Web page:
Thursday, 15 May 2014

Diabetes Blog Week 2014 - What Brings Me Down Wednesday

May is Mental Health Month so now seems like a great time to explore the emotional side of living with, or caring for someone with, diabetes. What things can make dealing with diabetes an emotional issue for you and / or your loved one, and how do you cope? (Thanks go out to Scott of Strangely Diabetic for coordinating this topic.)

Click for the What Brings Me Down - Wednesday 5/14 Link List.

I could write a book on this topic. It would be my topic of choice if I did write a book about D, something which I would seriously consider in the future. 
There is so much to come to terms with when you have T1D. It's overwhelming. The testing, injecting, the carb counting, the supplies, what to carry with you from now on, the testing, the injections etc. Diabetes can be less of a medical condition and more of a constant freaking annoyance. Those things I mentioned are really just the practical side of it. What is it about these things that turn Diabetes into an emotional waterfall as well? I think it's the idea of living with a chronic medical condition. Knowing, and getting used to the fact that this is your forever. There's also something about knowing that everything you do may possibly impact your Diabetes Management. Want to exercise? Have sex? Relax? Have more sex? Yea, they all can affect your Diabetes in some way. OR. They could not. It could be that some of the things you do, don't actually change anything. It could also be that the one piece of exercise you do on Monday, can have a completely different impact when you do it on Tuesday.

I could go on and on. It's relentless. Sometimes you can figure it out. Sometimes you know that you've incorrectly counted the carbs in a meal. Sometimes you don't. Sometimes no matter how much investigation you do you'll never know why you have that wacko blood sugar. Just writing this blog post has made me tired. Living with it is even more tiring.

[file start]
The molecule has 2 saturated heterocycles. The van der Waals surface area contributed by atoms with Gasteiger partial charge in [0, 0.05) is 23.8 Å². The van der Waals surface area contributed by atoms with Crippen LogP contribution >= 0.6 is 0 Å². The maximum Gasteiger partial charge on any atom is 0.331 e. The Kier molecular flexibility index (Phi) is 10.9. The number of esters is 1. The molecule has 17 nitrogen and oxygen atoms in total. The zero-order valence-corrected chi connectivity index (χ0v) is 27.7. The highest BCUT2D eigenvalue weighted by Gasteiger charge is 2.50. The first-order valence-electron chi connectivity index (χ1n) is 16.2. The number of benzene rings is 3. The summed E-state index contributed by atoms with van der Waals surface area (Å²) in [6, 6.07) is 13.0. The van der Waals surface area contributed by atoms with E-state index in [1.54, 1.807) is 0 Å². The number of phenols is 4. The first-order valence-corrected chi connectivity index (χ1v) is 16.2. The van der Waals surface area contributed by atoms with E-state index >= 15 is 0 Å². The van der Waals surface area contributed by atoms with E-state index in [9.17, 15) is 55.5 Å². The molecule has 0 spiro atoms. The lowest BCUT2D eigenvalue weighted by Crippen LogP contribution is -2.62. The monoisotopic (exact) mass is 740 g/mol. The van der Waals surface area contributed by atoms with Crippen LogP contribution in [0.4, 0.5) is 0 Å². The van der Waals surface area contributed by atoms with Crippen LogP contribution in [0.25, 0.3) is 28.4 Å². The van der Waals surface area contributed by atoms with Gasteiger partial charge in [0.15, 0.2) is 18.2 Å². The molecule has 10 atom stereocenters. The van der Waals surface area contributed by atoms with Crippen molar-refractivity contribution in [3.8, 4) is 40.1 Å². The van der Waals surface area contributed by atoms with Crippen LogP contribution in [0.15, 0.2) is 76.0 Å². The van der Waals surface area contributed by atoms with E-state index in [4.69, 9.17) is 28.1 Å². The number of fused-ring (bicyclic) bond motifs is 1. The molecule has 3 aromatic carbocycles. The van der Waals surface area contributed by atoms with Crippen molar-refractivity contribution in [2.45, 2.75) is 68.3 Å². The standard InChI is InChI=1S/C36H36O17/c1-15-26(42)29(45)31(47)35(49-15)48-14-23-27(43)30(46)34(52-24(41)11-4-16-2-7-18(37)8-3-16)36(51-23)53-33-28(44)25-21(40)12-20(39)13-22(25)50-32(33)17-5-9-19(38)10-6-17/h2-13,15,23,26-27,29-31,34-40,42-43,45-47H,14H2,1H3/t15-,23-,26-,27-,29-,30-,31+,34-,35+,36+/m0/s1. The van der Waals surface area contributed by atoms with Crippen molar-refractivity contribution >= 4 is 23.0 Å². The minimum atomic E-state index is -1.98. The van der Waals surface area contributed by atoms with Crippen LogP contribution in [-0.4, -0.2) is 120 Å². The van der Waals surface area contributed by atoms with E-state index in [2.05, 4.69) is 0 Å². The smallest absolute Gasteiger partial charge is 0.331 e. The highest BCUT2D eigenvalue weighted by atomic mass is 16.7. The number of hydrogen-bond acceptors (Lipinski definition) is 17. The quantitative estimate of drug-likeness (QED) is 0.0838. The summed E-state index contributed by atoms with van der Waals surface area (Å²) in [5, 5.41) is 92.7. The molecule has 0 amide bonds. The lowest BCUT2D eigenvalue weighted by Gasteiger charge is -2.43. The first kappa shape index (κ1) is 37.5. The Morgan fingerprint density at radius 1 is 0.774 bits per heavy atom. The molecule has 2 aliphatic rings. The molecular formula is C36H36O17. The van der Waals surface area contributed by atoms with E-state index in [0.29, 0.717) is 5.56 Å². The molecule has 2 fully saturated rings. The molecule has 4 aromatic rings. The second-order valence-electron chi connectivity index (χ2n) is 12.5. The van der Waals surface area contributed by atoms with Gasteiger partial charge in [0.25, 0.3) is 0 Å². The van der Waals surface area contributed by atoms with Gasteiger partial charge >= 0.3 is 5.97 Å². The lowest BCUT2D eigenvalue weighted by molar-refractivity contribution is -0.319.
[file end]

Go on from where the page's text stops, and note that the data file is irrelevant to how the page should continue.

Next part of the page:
There's also those wondrous times when the physical impact of Diabetes can cross over into the emotional impacts - those high or low blood sugars that make you snap, cry, yell. The emotional side of Diabetes is very very very real. But why? For me, I've swung between depression, acceptance, a fierce need for independence, a recognition I need help. I'm fiercely independent. There was a time sometime after starting University when I discovered that if I didn't tell people about my Diabetes I wouldn't get all those over the top worry warts all of the time. So I stopped sharing with people. And then it got to be an obsession, going so far out of my way to hide it from people that it was ridiculous. Going to my bedroom in my very own home to test my blood sugar or inject because I didn't feel comfortable doing it in front of my flatmates. 

It wasn't a healthy, emotionally stable way to live. What changed? I did for one, my work load got lighter and I really wanted to tighten up my management. So, I started seeing my CDE at the local hospital and we worked on the puzzle of my Diabetes Management. I did some googling and found the DOC. There's definitely a causation between my better controlled blood sugar levels and my discovery of the online community. But I think I was ready to take a leap and change my mind set. 

Diabetes will always be relentless but it is a part of me, not some medical condition I have on the side. Once I accepted that it paved the way for better things.